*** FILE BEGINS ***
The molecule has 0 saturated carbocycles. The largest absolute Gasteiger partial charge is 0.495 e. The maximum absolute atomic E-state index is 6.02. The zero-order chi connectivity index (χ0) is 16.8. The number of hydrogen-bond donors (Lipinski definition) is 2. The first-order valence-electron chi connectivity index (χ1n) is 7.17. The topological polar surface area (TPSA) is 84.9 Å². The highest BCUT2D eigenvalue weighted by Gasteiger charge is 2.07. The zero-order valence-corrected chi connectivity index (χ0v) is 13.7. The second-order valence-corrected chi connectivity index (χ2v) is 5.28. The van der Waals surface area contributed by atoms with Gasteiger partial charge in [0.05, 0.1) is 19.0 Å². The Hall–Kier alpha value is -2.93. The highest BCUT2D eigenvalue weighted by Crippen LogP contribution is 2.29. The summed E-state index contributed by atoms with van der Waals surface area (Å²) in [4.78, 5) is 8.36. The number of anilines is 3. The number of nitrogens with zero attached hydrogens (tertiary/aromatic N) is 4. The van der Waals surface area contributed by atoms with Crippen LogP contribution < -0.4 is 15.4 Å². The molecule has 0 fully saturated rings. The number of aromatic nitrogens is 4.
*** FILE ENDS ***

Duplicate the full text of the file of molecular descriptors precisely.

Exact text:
The molecule has 0 saturated carbocycles. The largest absolute Gasteiger partial charge is 0.495 e. The maximum absolute atomic E-state index is 6.02. The zero-order chi connectivity index (χ0) is 16.8. The number of hydrogen-bond donors (Lipinski definition) is 2. The first-order valence-electron chi connectivity index (χ1n) is 7.17. The topological polar surface area (TPSA) is 84.9 Å². The highest BCUT2D eigenvalue weighted by Gasteiger charge is 2.07. The zero-order valence-corrected chi connectivity index (χ0v) is 13.7. The second-order valence-corrected chi connectivity index (χ2v) is 5.28. The van der Waals surface area contributed by atoms with Gasteiger partial charge in [0.05, 0.1) is 19.0 Å². The Hall–Kier alpha value is -2.93. The highest BCUT2D eigenvalue weighted by Crippen LogP contribution is 2.29. The summed E-state index contributed by atoms with van der Waals surface area (Å²) in [4.78, 5) is 8.36. The number of anilines is 3. The number of nitrogens with zero attached hydrogens (tertiary/aromatic N) is 4. The van der Waals surface area contributed by atoms with Crippen LogP contribution < -0.4 is 15.4 Å². The molecule has 0 fully saturated rings. The number of aromatic nitrogens is 4.